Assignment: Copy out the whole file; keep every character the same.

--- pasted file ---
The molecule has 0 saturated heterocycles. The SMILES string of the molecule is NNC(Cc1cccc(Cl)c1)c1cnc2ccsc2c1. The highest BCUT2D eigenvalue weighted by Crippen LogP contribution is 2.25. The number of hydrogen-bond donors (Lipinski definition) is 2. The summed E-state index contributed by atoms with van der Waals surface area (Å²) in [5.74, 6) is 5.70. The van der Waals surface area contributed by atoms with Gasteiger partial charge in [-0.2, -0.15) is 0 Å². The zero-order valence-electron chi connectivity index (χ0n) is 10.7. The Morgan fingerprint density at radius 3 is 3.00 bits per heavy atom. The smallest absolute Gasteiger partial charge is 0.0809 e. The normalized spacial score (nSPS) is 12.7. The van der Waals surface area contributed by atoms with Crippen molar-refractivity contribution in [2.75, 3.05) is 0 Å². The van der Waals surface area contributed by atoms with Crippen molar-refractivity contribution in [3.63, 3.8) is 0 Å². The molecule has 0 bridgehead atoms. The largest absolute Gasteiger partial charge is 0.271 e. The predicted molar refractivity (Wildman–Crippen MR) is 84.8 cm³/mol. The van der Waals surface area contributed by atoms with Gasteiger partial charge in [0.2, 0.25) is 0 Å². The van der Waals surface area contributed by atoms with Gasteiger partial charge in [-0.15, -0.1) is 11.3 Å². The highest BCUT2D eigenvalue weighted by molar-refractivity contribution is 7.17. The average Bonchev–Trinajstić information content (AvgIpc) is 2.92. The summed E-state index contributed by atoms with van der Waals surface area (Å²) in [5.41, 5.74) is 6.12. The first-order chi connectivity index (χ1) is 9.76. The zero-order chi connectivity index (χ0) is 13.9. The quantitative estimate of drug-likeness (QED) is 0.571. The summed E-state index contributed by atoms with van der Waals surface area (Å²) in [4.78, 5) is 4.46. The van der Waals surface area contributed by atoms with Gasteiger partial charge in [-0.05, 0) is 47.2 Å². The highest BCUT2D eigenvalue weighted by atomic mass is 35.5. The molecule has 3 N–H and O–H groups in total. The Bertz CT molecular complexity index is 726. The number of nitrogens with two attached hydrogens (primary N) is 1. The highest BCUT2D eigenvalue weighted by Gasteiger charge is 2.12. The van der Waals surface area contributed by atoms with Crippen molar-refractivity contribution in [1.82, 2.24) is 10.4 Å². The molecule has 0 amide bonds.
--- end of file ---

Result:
The molecule has 0 saturated heterocycles. The SMILES string of the molecule is NNC(Cc1cccc(Cl)c1)c1cnc2ccsc2c1. The highest BCUT2D eigenvalue weighted by Crippen LogP contribution is 2.25. The number of hydrogen-bond donors (Lipinski definition) is 2. The summed E-state index contributed by atoms with van der Waals surface area (Å²) in [5.74, 6) is 5.70. The van der Waals surface area contributed by atoms with Gasteiger partial charge in [-0.2, -0.15) is 0 Å². The zero-order valence-electron chi connectivity index (χ0n) is 10.7. The Morgan fingerprint density at radius 3 is 3.00 bits per heavy atom. The smallest absolute Gasteiger partial charge is 0.0809 e. The normalized spacial score (nSPS) is 12.7. The van der Waals surface area contributed by atoms with Crippen molar-refractivity contribution in [2.75, 3.05) is 0 Å². The van der Waals surface area contributed by atoms with Crippen molar-refractivity contribution in [3.63, 3.8) is 0 Å². The molecule has 0 bridgehead atoms. The largest absolute Gasteiger partial charge is 0.271 e. The predicted molar refractivity (Wildman–Crippen MR) is 84.8 cm³/mol. The van der Waals surface area contributed by atoms with Gasteiger partial charge in [0.2, 0.25) is 0 Å². The van der Waals surface area contributed by atoms with Gasteiger partial charge in [-0.15, -0.1) is 11.3 Å². The highest BCUT2D eigenvalue weighted by molar-refractivity contribution is 7.17. The average Bonchev–Trinajstić information content (AvgIpc) is 2.92. The summed E-state index contributed by atoms with van der Waals surface area (Å²) in [5.41, 5.74) is 6.12. The first-order chi connectivity index (χ1) is 9.76. The zero-order chi connectivity index (χ0) is 13.9. The quantitative estimate of drug-likeness (QED) is 0.571. The summed E-state index contributed by atoms with van der Waals surface area (Å²) in [4.78, 5) is 4.46. The van der Waals surface area contributed by atoms with Gasteiger partial charge in [-0.05, 0) is 47.2 Å². The highest BCUT2D eigenvalue weighted by atomic mass is 35.5. The molecule has 3 N–H and O–H groups in total. The Bertz CT molecular complexity index is 726. The number of nitrogens with two attached hydrogens (primary N) is 1. The highest BCUT2D eigenvalue weighted by Gasteiger charge is 2.12. The van der Waals surface area contributed by atoms with Crippen molar-refractivity contribution in [1.82, 2.24) is 10.4 Å². The molecule has 0 amide bonds.